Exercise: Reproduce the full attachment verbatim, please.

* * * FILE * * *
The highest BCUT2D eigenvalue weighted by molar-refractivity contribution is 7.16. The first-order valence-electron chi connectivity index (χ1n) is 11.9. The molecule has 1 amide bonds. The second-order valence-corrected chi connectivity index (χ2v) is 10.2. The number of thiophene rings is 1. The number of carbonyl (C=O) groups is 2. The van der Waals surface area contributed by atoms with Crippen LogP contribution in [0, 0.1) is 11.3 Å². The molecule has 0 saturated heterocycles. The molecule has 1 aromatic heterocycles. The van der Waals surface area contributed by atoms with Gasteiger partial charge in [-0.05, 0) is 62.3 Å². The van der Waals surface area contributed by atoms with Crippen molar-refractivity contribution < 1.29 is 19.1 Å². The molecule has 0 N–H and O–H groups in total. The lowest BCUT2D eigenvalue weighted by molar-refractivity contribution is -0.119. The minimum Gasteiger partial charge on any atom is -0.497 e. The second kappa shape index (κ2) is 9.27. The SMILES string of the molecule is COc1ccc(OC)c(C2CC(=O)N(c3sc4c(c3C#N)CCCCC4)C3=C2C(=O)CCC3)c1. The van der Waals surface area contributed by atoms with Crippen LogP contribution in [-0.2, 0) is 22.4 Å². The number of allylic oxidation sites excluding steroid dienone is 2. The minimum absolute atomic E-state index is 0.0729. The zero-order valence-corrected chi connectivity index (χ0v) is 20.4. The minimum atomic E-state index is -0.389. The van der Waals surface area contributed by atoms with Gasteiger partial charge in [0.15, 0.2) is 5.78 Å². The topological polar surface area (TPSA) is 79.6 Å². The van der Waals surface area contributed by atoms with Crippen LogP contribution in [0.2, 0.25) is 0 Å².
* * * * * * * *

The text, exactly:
The highest BCUT2D eigenvalue weighted by molar-refractivity contribution is 7.16. The first-order valence-electron chi connectivity index (χ1n) is 11.9. The molecule has 1 amide bonds. The second-order valence-corrected chi connectivity index (χ2v) is 10.2. The number of thiophene rings is 1. The number of carbonyl (C=O) groups is 2. The van der Waals surface area contributed by atoms with Crippen LogP contribution in [0, 0.1) is 11.3 Å². The molecule has 0 saturated heterocycles. The molecule has 1 aromatic heterocycles. The van der Waals surface area contributed by atoms with Gasteiger partial charge in [-0.05, 0) is 62.3 Å². The van der Waals surface area contributed by atoms with Crippen molar-refractivity contribution < 1.29 is 19.1 Å². The molecule has 0 N–H and O–H groups in total. The lowest BCUT2D eigenvalue weighted by molar-refractivity contribution is -0.119. The minimum Gasteiger partial charge on any atom is -0.497 e. The second kappa shape index (κ2) is 9.27. The SMILES string of the molecule is COc1ccc(OC)c(C2CC(=O)N(c3sc4c(c3C#N)CCCCC4)C3=C2C(=O)CCC3)c1. The van der Waals surface area contributed by atoms with Crippen LogP contribution in [-0.2, 0) is 22.4 Å². The number of allylic oxidation sites excluding steroid dienone is 2. The minimum absolute atomic E-state index is 0.0729. The zero-order valence-corrected chi connectivity index (χ0v) is 20.4. The minimum atomic E-state index is -0.389. The van der Waals surface area contributed by atoms with Gasteiger partial charge in [0.15, 0.2) is 5.78 Å². The topological polar surface area (TPSA) is 79.6 Å². The van der Waals surface area contributed by atoms with Crippen LogP contribution in [0.2, 0.25) is 0 Å².